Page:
Miss Lasko-Gross has published three books, two of autobiographical comics published by Fantagraphics, and a third book, Miss Lasko-Gross 1994-2014, which is published digitally by Dyclops and available through Comixology. Her new book, Henni, is out now from Z2 Comics and is a departure in many respects from her previous books. Henni is the story of a young girl cat who leaves her repressive village. It’s an allegorical tale, but shares the thematic concerns of her earlier books. We spoke recently about why she wanted to make such a different project, her plan to depict her life in comics and more.
How do you describe Henni?
The adventures of a dangerously curious young girl/cat, who's desire for truth exposes some truly unsavory secrets. Henni is forced to flee her insular village to avoid death by stoning and venture out into an unknown and hostile world. It's a bit of a fairy tale as well as an allegory about the dangers of fundamentalism.
I was inspired by Jared Diamond's Guns, Germs and Steel to consider what life would be like in a world with an extreme paucity of natural resources. What direction would social evolution take with no domesticated animals, extremely limited metal and communication options. It's a very post modern fantasy, instead of adding magical or romantic elements, I've subtracted many of the casual miracles which have driven our history.
Where did the idea for the book come from?
I was working on a pretty grim piece of non-fiction–about a friend of mine who was injured in an explosion–and started Henni as a side project for the House of Twelve Comixology app. I had only meant to do the bare minimum for the app, but as I worked the story began flowing and expanding into a complete book.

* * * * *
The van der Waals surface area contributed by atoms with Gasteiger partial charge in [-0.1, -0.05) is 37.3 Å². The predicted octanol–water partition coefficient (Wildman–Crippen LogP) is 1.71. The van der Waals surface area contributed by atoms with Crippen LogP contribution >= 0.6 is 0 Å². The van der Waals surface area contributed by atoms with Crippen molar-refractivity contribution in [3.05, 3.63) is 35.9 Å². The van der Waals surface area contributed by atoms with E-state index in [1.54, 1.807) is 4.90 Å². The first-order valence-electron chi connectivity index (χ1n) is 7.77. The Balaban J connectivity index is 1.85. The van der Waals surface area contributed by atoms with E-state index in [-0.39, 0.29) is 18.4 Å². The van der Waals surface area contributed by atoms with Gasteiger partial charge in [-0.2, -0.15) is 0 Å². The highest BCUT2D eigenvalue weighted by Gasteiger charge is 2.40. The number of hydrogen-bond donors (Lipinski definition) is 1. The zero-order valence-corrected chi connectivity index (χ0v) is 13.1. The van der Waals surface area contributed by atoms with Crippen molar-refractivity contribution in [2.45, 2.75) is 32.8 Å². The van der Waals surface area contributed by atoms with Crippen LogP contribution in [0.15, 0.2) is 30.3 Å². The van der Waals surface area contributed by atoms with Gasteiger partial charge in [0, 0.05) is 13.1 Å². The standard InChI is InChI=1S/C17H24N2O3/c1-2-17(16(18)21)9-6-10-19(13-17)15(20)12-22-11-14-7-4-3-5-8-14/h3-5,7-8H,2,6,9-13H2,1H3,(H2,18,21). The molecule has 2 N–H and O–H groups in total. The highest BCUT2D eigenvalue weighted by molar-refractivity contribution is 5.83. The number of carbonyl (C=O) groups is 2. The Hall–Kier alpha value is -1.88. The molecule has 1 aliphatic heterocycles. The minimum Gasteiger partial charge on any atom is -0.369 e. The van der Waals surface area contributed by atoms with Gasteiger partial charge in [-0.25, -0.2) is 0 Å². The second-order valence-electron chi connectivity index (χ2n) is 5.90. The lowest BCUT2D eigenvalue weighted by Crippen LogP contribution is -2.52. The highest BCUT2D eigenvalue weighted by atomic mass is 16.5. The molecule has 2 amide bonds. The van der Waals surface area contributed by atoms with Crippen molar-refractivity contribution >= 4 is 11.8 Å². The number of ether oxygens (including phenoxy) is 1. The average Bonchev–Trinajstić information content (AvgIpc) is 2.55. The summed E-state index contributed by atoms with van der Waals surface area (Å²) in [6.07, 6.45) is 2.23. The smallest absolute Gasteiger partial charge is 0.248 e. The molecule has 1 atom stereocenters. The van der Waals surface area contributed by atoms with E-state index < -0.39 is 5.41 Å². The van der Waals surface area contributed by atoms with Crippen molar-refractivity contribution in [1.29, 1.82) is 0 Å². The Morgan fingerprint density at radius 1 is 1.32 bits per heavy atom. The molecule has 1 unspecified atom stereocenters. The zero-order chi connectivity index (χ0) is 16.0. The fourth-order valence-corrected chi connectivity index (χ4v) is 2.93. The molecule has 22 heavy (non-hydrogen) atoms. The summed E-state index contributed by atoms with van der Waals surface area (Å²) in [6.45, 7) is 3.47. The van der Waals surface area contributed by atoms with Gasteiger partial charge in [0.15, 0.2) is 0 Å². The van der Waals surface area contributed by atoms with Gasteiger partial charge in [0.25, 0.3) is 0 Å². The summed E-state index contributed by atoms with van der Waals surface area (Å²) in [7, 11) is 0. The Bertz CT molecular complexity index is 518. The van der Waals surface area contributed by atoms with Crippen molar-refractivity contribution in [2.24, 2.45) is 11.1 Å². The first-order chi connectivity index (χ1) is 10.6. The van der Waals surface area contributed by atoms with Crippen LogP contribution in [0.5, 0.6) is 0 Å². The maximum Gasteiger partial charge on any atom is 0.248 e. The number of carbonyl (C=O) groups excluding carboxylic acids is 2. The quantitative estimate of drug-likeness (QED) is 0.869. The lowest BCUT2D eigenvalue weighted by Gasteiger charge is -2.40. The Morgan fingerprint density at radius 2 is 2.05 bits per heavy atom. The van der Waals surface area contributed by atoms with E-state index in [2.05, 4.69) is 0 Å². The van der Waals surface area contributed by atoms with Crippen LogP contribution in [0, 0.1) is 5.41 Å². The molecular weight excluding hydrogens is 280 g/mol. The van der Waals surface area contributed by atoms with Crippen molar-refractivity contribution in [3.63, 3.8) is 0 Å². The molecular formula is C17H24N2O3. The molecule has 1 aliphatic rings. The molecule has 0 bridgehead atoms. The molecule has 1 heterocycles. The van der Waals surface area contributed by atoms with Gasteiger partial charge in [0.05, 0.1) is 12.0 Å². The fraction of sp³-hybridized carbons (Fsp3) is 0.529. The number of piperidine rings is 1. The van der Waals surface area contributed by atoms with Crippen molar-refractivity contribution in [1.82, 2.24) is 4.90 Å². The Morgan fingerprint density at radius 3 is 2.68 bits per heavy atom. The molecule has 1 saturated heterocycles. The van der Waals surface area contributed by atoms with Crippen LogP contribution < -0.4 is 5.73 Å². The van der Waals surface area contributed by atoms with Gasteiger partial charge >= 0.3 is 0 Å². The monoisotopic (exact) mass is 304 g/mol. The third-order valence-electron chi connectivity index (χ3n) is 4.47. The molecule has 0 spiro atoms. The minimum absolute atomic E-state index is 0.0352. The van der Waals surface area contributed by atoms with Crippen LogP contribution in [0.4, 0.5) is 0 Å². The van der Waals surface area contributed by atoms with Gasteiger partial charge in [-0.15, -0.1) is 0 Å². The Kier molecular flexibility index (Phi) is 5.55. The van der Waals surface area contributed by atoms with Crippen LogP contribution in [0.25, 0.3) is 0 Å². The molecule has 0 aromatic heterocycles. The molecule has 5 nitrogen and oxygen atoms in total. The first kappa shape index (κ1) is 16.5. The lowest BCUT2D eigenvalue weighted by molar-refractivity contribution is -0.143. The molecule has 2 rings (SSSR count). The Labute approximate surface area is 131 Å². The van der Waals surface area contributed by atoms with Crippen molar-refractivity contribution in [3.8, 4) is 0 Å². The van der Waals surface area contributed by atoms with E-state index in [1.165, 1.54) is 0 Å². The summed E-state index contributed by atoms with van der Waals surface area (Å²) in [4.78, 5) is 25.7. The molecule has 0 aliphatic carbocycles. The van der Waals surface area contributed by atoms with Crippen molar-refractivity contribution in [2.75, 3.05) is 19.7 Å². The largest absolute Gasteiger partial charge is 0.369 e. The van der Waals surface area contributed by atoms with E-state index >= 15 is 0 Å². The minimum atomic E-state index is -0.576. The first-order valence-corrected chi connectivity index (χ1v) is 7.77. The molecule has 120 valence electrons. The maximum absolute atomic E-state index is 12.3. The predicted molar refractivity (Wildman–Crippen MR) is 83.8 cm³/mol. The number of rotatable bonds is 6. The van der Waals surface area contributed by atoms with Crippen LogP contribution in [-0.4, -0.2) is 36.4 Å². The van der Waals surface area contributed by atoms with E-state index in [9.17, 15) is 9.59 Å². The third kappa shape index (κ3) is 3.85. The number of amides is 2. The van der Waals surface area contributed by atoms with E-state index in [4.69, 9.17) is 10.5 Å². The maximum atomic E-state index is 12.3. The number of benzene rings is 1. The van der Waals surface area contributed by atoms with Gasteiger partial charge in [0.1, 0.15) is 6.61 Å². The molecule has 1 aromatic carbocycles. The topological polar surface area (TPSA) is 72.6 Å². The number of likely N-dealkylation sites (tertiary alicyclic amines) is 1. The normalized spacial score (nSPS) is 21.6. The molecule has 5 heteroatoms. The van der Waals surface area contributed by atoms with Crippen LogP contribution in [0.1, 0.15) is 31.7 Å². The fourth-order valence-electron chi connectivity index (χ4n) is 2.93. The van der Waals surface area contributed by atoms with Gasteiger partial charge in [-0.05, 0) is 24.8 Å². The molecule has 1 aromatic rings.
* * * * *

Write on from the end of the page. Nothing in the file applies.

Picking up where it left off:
Graphic novels take years to complete, and there isn't much sustainable money in it, so there's really no reason to labor on anything you're not passionate about. Henni is the kind of story I've always loved as a reader, kinetic, strange and full of juicy little surprises. So, basically, I abandoned the other project and threw myself into Henni with no regrets.
Did you have a model for what you were trying to do with Henni?
I think I've drawn on my childhood love of Greek mythology, Aesop's fables and Grimms' fairy tales–minus the elements of fate, justice and inevitability. Also, hopefully, exploring some touchy philosophical concepts in an artistic and non-didactic way.
I really like the phrase you used to describe the book, “postmodern fantasy.” This is something that’s become much more commonplace in recent years. What interested you in that approach?
Regardless of setting, there's a certain amount of skepticism and self-awareness that belongs in the mind of all characters–even ones as naive as a younger Henni is. Beautiful classic fairy tales already exist in abundance and plenty of "modern" ones are being churned out, wherein the fact that a female protagonist is the one committing the heroic violence is seen as progressive. I want to occupy the gulf between the classic hero quest and the horrible ambiguous truth of existence.